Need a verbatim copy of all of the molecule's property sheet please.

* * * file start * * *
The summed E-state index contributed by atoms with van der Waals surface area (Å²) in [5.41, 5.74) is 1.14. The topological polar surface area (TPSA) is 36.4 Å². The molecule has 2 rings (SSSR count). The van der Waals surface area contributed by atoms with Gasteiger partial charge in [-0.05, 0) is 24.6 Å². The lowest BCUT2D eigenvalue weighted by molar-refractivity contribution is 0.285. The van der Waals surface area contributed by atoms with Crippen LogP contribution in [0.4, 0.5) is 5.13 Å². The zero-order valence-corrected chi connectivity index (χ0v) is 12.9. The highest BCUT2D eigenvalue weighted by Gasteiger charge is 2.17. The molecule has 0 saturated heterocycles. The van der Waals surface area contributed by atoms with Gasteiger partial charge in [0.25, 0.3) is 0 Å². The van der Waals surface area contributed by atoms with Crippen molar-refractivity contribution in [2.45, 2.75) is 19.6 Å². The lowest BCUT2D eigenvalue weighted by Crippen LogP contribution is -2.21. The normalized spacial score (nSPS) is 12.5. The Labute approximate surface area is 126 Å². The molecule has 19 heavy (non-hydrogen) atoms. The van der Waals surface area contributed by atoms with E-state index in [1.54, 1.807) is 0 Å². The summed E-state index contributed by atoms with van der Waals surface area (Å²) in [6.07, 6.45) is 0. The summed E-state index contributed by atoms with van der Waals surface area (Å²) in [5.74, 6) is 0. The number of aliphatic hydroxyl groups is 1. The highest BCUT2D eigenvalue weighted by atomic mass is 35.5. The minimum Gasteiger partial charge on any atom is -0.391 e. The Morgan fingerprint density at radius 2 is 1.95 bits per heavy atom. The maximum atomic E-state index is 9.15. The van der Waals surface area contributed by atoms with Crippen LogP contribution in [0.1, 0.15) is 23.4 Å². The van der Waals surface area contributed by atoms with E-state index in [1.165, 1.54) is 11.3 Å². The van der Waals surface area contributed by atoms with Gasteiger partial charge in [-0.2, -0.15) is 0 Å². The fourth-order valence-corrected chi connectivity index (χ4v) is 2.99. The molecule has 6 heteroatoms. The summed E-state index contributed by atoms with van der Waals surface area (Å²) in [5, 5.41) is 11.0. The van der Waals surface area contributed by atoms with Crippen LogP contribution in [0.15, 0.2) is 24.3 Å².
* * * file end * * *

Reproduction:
The summed E-state index contributed by atoms with van der Waals surface area (Å²) in [5.41, 5.74) is 1.14. The topological polar surface area (TPSA) is 36.4 Å². The molecule has 2 rings (SSSR count). The van der Waals surface area contributed by atoms with Gasteiger partial charge in [-0.05, 0) is 24.6 Å². The lowest BCUT2D eigenvalue weighted by molar-refractivity contribution is 0.285. The van der Waals surface area contributed by atoms with Crippen LogP contribution in [0.4, 0.5) is 5.13 Å². The zero-order valence-corrected chi connectivity index (χ0v) is 12.9. The highest BCUT2D eigenvalue weighted by Gasteiger charge is 2.17. The molecule has 0 saturated heterocycles. The van der Waals surface area contributed by atoms with Gasteiger partial charge in [0.25, 0.3) is 0 Å². The van der Waals surface area contributed by atoms with Crippen molar-refractivity contribution in [2.45, 2.75) is 19.6 Å². The lowest BCUT2D eigenvalue weighted by Crippen LogP contribution is -2.21. The normalized spacial score (nSPS) is 12.5. The Labute approximate surface area is 126 Å². The molecule has 19 heavy (non-hydrogen) atoms. The van der Waals surface area contributed by atoms with E-state index in [1.54, 1.807) is 0 Å². The summed E-state index contributed by atoms with van der Waals surface area (Å²) in [6.07, 6.45) is 0. The summed E-state index contributed by atoms with van der Waals surface area (Å²) in [5.74, 6) is 0. The number of aliphatic hydroxyl groups is 1. The highest BCUT2D eigenvalue weighted by atomic mass is 35.5. The minimum Gasteiger partial charge on any atom is -0.391 e. The Morgan fingerprint density at radius 2 is 1.95 bits per heavy atom. The maximum atomic E-state index is 9.15. The van der Waals surface area contributed by atoms with Crippen LogP contribution in [0.1, 0.15) is 23.4 Å². The van der Waals surface area contributed by atoms with E-state index in [1.165, 1.54) is 11.3 Å². The van der Waals surface area contributed by atoms with Gasteiger partial charge in [-0.2, -0.15) is 0 Å². The fourth-order valence-corrected chi connectivity index (χ4v) is 2.99. The molecule has 6 heteroatoms. The summed E-state index contributed by atoms with van der Waals surface area (Å²) in [5, 5.41) is 11.0. The van der Waals surface area contributed by atoms with Crippen LogP contribution in [0.15, 0.2) is 24.3 Å².